Yeah, that's the site I read this info on. Only thing that irks me is they don't say how they tested. Like, did they test the sound somehow without using a microphone? Or, if they did use a mic was it a high end one? Etc, etc. Like I said though... it got me thinking regardless. I figure for the $1000 less I can buy a portable digital 8 track. Also, I plan on getting a 5 inch, or higher, external LCD monitor anyway so I don't know if I really even need the monochrome viewfinder. Decisions... decisions :-/
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Old August 20th, 2002, 12:36 PM   #6
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Unless you are going to take a sound person along with you, the external recorder is going to be a problem.
For 3 reasons:

1. You have to watch the recording process and that means you cannot watch the camera too. Something will suffer.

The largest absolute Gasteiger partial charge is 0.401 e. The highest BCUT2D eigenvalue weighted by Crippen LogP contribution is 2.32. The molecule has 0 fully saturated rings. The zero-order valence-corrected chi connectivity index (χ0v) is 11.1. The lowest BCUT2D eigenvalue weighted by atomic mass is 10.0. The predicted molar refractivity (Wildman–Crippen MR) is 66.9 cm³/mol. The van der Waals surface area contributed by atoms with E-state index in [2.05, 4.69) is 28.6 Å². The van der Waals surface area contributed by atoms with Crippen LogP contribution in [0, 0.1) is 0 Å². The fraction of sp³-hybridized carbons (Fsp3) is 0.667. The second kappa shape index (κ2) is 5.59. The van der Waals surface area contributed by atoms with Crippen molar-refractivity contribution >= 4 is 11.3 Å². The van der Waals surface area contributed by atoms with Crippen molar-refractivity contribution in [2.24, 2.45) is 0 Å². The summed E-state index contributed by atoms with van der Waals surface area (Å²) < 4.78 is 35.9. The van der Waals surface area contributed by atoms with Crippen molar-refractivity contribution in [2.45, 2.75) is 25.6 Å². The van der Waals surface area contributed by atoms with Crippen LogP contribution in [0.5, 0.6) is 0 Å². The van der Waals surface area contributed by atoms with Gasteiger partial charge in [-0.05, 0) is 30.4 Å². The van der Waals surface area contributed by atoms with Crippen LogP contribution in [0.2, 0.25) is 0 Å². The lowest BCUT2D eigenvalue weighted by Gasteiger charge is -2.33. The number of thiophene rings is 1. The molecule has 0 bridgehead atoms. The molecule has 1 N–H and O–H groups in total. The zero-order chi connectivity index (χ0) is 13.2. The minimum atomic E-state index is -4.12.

2. Syncing an inexpensive 8-track recorder is likely going to be a problem in the long term. Timing drifts could kill you.

3. The separate recorder means that your camera/sound recording system is not walk-around. You cannot follow action over any distance without a second person for sound.

I don't know what you intend to do and what your experience level is but from where I operate ( I tape actors 2 hours per week, do weddings on the weekends, and industrial and training videos at other times) the on-board XLRs, phantom power, and easily settable level controls makes the PD-150 the only choice for me. That is, other than an on-the-shoulder pro camera which I'd rather not purchase or carry if I don't have to.